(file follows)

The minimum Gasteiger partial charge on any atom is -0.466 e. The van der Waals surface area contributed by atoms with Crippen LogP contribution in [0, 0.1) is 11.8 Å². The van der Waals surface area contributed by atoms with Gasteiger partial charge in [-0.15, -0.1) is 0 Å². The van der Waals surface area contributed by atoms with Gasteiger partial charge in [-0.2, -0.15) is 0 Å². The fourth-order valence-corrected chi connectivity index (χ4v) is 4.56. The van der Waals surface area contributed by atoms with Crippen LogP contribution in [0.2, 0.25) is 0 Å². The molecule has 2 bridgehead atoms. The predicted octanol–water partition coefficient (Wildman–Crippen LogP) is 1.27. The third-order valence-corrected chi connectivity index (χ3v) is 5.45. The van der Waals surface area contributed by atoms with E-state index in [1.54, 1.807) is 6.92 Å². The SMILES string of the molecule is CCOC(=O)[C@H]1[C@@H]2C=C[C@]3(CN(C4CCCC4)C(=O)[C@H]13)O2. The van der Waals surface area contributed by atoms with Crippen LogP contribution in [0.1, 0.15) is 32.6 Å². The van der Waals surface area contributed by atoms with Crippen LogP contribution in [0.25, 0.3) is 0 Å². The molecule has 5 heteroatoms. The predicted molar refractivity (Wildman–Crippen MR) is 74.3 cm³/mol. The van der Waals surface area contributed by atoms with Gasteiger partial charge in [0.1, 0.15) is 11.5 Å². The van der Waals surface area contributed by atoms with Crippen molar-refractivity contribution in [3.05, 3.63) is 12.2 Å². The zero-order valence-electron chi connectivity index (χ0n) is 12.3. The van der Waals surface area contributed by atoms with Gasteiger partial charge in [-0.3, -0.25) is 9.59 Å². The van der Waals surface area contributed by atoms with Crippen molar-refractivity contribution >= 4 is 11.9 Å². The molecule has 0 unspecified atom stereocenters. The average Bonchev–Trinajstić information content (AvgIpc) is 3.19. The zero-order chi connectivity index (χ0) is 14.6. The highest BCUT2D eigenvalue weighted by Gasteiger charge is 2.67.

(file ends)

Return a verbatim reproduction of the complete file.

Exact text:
The minimum Gasteiger partial charge on any atom is -0.466 e. The van der Waals surface area contributed by atoms with Crippen LogP contribution in [0, 0.1) is 11.8 Å². The van der Waals surface area contributed by atoms with Gasteiger partial charge in [-0.15, -0.1) is 0 Å². The van der Waals surface area contributed by atoms with Gasteiger partial charge in [-0.2, -0.15) is 0 Å². The fourth-order valence-corrected chi connectivity index (χ4v) is 4.56. The van der Waals surface area contributed by atoms with Crippen LogP contribution in [0.2, 0.25) is 0 Å². The molecule has 2 bridgehead atoms. The predicted octanol–water partition coefficient (Wildman–Crippen LogP) is 1.27. The third-order valence-corrected chi connectivity index (χ3v) is 5.45. The van der Waals surface area contributed by atoms with E-state index in [1.54, 1.807) is 6.92 Å². The SMILES string of the molecule is CCOC(=O)[C@H]1[C@@H]2C=C[C@]3(CN(C4CCCC4)C(=O)[C@H]13)O2. The van der Waals surface area contributed by atoms with Crippen LogP contribution in [0.1, 0.15) is 32.6 Å². The van der Waals surface area contributed by atoms with Crippen LogP contribution in [0.25, 0.3) is 0 Å². The molecule has 5 heteroatoms. The predicted molar refractivity (Wildman–Crippen MR) is 74.3 cm³/mol. The van der Waals surface area contributed by atoms with Gasteiger partial charge in [0.1, 0.15) is 11.5 Å². The van der Waals surface area contributed by atoms with Crippen molar-refractivity contribution in [3.05, 3.63) is 12.2 Å². The zero-order valence-electron chi connectivity index (χ0n) is 12.3. The van der Waals surface area contributed by atoms with Gasteiger partial charge in [-0.3, -0.25) is 9.59 Å². The van der Waals surface area contributed by atoms with Crippen molar-refractivity contribution >= 4 is 11.9 Å². The molecule has 0 unspecified atom stereocenters. The average Bonchev–Trinajstić information content (AvgIpc) is 3.19. The zero-order chi connectivity index (χ0) is 14.6. The highest BCUT2D eigenvalue weighted by Gasteiger charge is 2.67.